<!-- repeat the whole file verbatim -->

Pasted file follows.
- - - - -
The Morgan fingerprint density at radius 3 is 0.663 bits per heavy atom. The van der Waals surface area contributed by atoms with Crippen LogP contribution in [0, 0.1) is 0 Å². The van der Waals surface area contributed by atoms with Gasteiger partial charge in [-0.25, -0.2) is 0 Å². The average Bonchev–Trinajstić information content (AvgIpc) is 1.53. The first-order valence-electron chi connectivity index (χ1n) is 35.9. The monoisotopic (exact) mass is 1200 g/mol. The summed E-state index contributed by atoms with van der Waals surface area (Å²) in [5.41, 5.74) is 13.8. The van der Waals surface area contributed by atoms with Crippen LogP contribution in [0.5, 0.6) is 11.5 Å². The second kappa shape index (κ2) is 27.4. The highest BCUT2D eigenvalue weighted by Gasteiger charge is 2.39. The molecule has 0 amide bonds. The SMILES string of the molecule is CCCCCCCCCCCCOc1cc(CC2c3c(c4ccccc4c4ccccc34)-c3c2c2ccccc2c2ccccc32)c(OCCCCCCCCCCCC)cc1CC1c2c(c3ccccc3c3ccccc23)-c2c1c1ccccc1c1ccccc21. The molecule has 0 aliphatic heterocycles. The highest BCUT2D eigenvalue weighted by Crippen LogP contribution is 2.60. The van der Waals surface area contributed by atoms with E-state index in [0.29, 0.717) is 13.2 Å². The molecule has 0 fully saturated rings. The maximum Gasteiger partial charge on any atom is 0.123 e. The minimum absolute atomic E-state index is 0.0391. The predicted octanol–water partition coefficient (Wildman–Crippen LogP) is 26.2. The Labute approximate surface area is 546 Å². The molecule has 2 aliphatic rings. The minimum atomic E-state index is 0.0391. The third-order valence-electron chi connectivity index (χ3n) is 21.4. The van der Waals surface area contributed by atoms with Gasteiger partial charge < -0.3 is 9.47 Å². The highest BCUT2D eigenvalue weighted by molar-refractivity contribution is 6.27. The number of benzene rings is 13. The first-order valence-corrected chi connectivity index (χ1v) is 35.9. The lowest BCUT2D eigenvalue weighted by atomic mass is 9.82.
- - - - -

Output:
The Morgan fingerprint density at radius 3 is 0.663 bits per heavy atom. The van der Waals surface area contributed by atoms with Crippen LogP contribution in [0, 0.1) is 0 Å². The van der Waals surface area contributed by atoms with Gasteiger partial charge in [-0.25, -0.2) is 0 Å². The average Bonchev–Trinajstić information content (AvgIpc) is 1.53. The first-order valence-electron chi connectivity index (χ1n) is 35.9. The monoisotopic (exact) mass is 1200 g/mol. The summed E-state index contributed by atoms with van der Waals surface area (Å²) in [5.41, 5.74) is 13.8. The van der Waals surface area contributed by atoms with Crippen LogP contribution in [0.5, 0.6) is 11.5 Å². The second kappa shape index (κ2) is 27.4. The highest BCUT2D eigenvalue weighted by Gasteiger charge is 2.39. The molecule has 0 amide bonds. The SMILES string of the molecule is CCCCCCCCCCCCOc1cc(CC2c3c(c4ccccc4c4ccccc34)-c3c2c2ccccc2c2ccccc32)c(OCCCCCCCCCCCC)cc1CC1c2c(c3ccccc3c3ccccc23)-c2c1c1ccccc1c1ccccc21. The molecule has 0 aliphatic heterocycles. The highest BCUT2D eigenvalue weighted by Crippen LogP contribution is 2.60. The van der Waals surface area contributed by atoms with E-state index in [0.29, 0.717) is 13.2 Å². The molecule has 0 fully saturated rings. The maximum Gasteiger partial charge on any atom is 0.123 e. The minimum absolute atomic E-state index is 0.0391. The predicted octanol–water partition coefficient (Wildman–Crippen LogP) is 26.2. The Labute approximate surface area is 546 Å². The molecule has 2 aliphatic rings. The minimum atomic E-state index is 0.0391. The third-order valence-electron chi connectivity index (χ3n) is 21.4. The van der Waals surface area contributed by atoms with Gasteiger partial charge < -0.3 is 9.47 Å². The highest BCUT2D eigenvalue weighted by molar-refractivity contribution is 6.27. The number of benzene rings is 13. The first-order valence-corrected chi connectivity index (χ1v) is 35.9. The lowest BCUT2D eigenvalue weighted by atomic mass is 9.82.